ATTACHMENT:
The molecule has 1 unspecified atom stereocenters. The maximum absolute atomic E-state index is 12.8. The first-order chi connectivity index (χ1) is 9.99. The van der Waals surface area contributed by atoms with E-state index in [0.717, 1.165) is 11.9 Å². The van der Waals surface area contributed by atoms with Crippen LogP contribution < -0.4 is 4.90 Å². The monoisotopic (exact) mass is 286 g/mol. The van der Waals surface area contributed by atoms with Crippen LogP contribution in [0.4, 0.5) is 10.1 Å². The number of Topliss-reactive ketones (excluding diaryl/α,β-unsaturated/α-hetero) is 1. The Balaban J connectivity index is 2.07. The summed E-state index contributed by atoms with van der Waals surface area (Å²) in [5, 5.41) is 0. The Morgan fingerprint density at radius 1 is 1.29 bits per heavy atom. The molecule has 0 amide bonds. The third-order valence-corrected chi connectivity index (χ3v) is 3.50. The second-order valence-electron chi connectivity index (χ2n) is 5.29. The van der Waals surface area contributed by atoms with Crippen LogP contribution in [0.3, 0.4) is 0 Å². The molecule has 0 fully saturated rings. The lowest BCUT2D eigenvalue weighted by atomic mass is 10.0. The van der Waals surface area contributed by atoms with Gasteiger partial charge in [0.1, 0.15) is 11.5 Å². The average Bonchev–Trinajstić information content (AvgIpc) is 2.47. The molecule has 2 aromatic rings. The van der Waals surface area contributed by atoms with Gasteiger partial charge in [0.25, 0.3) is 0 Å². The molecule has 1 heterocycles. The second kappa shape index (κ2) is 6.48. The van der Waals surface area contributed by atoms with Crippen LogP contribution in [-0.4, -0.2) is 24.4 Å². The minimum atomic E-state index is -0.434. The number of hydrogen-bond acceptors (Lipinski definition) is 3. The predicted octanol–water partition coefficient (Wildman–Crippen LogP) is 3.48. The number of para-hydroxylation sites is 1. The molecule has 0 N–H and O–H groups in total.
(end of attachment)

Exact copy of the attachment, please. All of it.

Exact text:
The molecule has 1 unspecified atom stereocenters. The maximum absolute atomic E-state index is 12.8. The first-order chi connectivity index (χ1) is 9.99. The van der Waals surface area contributed by atoms with E-state index in [0.717, 1.165) is 11.9 Å². The van der Waals surface area contributed by atoms with Crippen LogP contribution < -0.4 is 4.90 Å². The monoisotopic (exact) mass is 286 g/mol. The van der Waals surface area contributed by atoms with Crippen LogP contribution in [0.4, 0.5) is 10.1 Å². The number of Topliss-reactive ketones (excluding diaryl/α,β-unsaturated/α-hetero) is 1. The Balaban J connectivity index is 2.07. The summed E-state index contributed by atoms with van der Waals surface area (Å²) in [5, 5.41) is 0. The Morgan fingerprint density at radius 1 is 1.29 bits per heavy atom. The molecule has 0 amide bonds. The third-order valence-corrected chi connectivity index (χ3v) is 3.50. The second-order valence-electron chi connectivity index (χ2n) is 5.29. The van der Waals surface area contributed by atoms with Crippen LogP contribution in [0.3, 0.4) is 0 Å². The molecule has 0 fully saturated rings. The lowest BCUT2D eigenvalue weighted by atomic mass is 10.0. The van der Waals surface area contributed by atoms with Gasteiger partial charge in [0.1, 0.15) is 11.5 Å². The average Bonchev–Trinajstić information content (AvgIpc) is 2.47. The molecule has 2 aromatic rings. The van der Waals surface area contributed by atoms with Gasteiger partial charge in [0.25, 0.3) is 0 Å². The molecule has 1 heterocycles. The second kappa shape index (κ2) is 6.48. The van der Waals surface area contributed by atoms with Crippen LogP contribution in [-0.4, -0.2) is 24.4 Å². The minimum atomic E-state index is -0.434. The number of hydrogen-bond acceptors (Lipinski definition) is 3. The predicted octanol–water partition coefficient (Wildman–Crippen LogP) is 3.48. The number of para-hydroxylation sites is 1. The molecule has 0 N–H and O–H groups in total.